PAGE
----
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  #11  
Old 2018-05-20, 7:24am
jsknow4445 jsknow4445 is offline
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Quote:
Originally Posted by Moira View Post
I use BE in the torch to make components to add to my pate de verre. But for beads I use 96 or 104 - it's cheaper, and comes in a huge range of colours.

Also - you can't use Double Helix with BE, which would be a dreadful loss!
I have a pate de verre class coming up in October at AAE glass with Alicia Lomne. I have always admired that process - looking forward to learning more.
Evelyn Gottschall Baker is also teaching "A non-traditional approach to pate de verre" there in Jan.

I love the look of the silver glasses but I have zero experience with them and the cost makes me reluctant to try - but I do have a sampler pack of DH colors that I should experiment with. Do have favorite tutorials that use DH?

June

Last edited by jsknow4445; 2018-05-20 at 7:27am.
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  #12  
Old 2018-05-20, 7:30am
jsknow4445 jsknow4445 is offline
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Quote:
Originally Posted by FosterFire View Post
I started beadmaking on Bullseye. I only went to Moretti (104) after a Leah Fairbanks class. I have many pounds of Bullseye that will be finding a new home eventually.
Leah is a favorite artist of mine - so yes I would have done the same! Keep me in mind if you decide to detash you 90 glass, I would be interested.

Thanks June
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  #13  
Old 2018-05-20, 7:34am
jsknow4445 jsknow4445 is offline
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Quote:
Originally Posted by MagpieGlass View Post
Like you jsknow445 ... I started fusing before lampworking and have always been a huge BE fan.

Still most of my beads are made with 90 (I also work 104 and 33). The more recently manufacturered rods do seem to be hellaciously more shocky than in the past. Bullseye is stiffer and most of their glass is translucent instead of opaque which I prefer.

My newer cane/rod that wants to constantly blow up on me I shove in my kiln to preheat the end for a bit. Same can be done with cut strips (I've been using those for colors no longer pulled to cane: Deep Red, Striking Pink, Violet Striker, transparent Gold Purple).
Good suggestion - I will try preheating in the kiln - I was thinking it might get too hot to touch if I had the annealing program running?
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  #14  
Old 2018-05-23, 3:20pm
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Quote:
Originally Posted by jsknow4445 View Post
I have a pate de verre class coming up in October at AAE glass with Alicia Lomne. I have always admired that process - looking forward to learning more.
Evelyn Gottschall Baker is also teaching "A non-traditional approach to pate de verre" there in Jan.

I love the look of the silver glasses but I have zero experience with them and the cost makes me reluctant to try - but I do have a sampler pack of DH colors that I should experiment with. Do have favorite tutorials that use DH?

June
It was Alicia's class in England a few years ago that got me started! i was so keen, I went with my arm in a sling having broken my collar bone about a week before! She is a brilliant teacher (even for the one-armed!).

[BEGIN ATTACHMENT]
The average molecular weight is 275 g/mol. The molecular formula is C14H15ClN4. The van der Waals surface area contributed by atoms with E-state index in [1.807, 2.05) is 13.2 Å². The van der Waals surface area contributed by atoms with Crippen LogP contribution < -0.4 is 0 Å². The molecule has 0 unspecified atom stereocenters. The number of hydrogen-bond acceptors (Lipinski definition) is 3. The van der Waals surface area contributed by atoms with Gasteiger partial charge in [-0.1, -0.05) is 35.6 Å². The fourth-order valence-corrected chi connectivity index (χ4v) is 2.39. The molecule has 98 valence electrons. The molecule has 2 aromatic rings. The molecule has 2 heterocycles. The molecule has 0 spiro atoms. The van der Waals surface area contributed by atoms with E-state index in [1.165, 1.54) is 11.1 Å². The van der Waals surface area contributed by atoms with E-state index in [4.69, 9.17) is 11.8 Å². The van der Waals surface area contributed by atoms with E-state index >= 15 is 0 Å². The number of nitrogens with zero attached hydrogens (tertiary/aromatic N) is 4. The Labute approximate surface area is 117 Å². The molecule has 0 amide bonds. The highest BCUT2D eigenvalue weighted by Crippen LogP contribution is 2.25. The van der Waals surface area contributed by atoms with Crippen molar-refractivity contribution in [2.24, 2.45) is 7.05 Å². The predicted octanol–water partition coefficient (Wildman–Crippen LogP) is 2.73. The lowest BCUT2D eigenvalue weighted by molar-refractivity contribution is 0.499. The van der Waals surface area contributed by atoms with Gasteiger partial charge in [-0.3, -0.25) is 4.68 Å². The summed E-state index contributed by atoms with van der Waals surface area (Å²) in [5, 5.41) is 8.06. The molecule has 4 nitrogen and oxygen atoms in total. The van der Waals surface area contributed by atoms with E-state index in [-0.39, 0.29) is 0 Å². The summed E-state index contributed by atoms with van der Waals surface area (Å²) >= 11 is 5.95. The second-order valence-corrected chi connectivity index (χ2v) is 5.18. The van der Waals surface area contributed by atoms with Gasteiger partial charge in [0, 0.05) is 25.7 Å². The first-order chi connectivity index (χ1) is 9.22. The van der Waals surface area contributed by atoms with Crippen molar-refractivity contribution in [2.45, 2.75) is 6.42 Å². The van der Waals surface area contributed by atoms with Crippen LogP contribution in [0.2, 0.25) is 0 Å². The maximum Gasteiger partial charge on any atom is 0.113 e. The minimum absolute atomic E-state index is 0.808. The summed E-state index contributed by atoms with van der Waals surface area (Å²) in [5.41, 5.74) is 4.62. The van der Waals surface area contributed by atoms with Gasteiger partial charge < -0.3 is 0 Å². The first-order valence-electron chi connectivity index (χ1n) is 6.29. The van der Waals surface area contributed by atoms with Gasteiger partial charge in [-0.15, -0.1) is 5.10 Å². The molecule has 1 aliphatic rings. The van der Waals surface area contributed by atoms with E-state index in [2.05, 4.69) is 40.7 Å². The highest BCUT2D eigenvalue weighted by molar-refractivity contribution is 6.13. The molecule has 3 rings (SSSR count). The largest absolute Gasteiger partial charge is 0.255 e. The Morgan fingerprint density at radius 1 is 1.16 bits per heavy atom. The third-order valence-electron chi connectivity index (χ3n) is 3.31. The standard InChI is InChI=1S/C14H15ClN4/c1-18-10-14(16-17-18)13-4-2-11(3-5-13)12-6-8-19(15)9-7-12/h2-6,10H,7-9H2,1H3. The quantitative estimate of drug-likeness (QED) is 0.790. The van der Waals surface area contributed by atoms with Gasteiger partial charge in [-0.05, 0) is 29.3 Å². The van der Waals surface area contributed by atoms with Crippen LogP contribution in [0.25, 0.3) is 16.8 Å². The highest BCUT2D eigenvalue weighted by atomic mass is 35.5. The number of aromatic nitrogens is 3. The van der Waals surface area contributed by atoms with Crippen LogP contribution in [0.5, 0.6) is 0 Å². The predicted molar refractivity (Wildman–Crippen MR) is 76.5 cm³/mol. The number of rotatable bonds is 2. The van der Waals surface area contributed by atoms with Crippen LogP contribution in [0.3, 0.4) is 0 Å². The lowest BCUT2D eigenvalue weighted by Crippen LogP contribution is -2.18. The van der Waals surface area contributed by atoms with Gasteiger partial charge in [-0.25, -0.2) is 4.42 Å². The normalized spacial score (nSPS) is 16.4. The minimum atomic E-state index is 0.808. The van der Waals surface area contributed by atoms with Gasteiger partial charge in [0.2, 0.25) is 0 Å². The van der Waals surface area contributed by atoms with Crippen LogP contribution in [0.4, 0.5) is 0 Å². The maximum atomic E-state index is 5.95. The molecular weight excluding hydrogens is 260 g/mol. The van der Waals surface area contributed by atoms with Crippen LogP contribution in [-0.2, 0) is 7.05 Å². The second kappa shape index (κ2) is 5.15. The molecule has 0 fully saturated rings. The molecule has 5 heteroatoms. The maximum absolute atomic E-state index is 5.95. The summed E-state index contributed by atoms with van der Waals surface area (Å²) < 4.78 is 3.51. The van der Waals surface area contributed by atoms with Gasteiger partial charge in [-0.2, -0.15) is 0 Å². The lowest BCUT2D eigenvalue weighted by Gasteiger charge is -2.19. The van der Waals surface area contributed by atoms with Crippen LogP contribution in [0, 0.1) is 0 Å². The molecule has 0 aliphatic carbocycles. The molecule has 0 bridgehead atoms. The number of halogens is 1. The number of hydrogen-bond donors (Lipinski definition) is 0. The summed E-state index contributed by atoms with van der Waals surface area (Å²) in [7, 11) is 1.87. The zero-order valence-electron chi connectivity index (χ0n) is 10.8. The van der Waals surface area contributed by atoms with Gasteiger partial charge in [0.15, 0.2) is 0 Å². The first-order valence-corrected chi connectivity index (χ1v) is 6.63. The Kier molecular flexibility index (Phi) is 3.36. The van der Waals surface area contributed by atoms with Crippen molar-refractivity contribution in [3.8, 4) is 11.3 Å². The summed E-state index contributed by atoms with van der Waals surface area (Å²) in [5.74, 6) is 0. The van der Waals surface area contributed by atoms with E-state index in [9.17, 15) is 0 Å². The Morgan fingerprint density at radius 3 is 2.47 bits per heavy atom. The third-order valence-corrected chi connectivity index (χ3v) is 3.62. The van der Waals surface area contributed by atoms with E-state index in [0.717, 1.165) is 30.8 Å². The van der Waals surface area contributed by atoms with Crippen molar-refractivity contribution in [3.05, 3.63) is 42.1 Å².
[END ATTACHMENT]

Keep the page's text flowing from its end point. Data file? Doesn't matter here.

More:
Silver glass is addictive, once you get the hang of it. The tutorials and links on the DH website are a great start; and I have a tutorial by Anouk Jasperse - she's very good. When I started, I used it as stringer a lot, to eke it out. Moira
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  #15  
Old 2018-05-24, 2:04pm
Katia Katia is offline
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jsknow4445, I had the same idea some time ago and discovered a whole new world. But at that time I bought HH torch because I had no idea if I like it or not. I had some BE 90 and tried to melt firepolished stripes on HH - well, as far as I remember I ran out of gas before a 10mm (less than 1/2") bead was rounded. It was a moment when I decided to switch at least to Minor and try again, but COE 104 world offered its opportunities and I am still investigating it.

I would suggest that you go further and not only anneal but firepolish your strips in advance for a number of reasons. First - when we score and break strips we may have sharp edges. Even with 2mm thins. And it is not the best thing to have your fingers injured when you are making your the very best thing. Second - you can grind the edges but it is not always good for hot glass - there is a chance to get scum and other impurities (just like from scratched rods). If you firepolish and wash your strips (to remove any residue from kiln wash or paper) in advance, you will have nice "bars" of annealed glass. Аnd one more thing - you can prepare your dichro in the kiln - 2mm (thin) transparent on top of dichro side, tack fuse, anneal and you have your dichro covered, with nice edges and secured from burning off. Thre are so many dichro colors and textures in COE 90 - love it
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  #16  
Old 2018-05-25, 5:22am
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MagpieGlass MagpieGlass is online now
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Quote:
Originally Posted by FosterFire View Post
I started beadmaking on Bullseye. I only went to Moretti (104) after a Leah Fairbanks class. I have many pounds of Bullseye that will be finding a new home eventually.
I'm gonna start stalking you

(joke)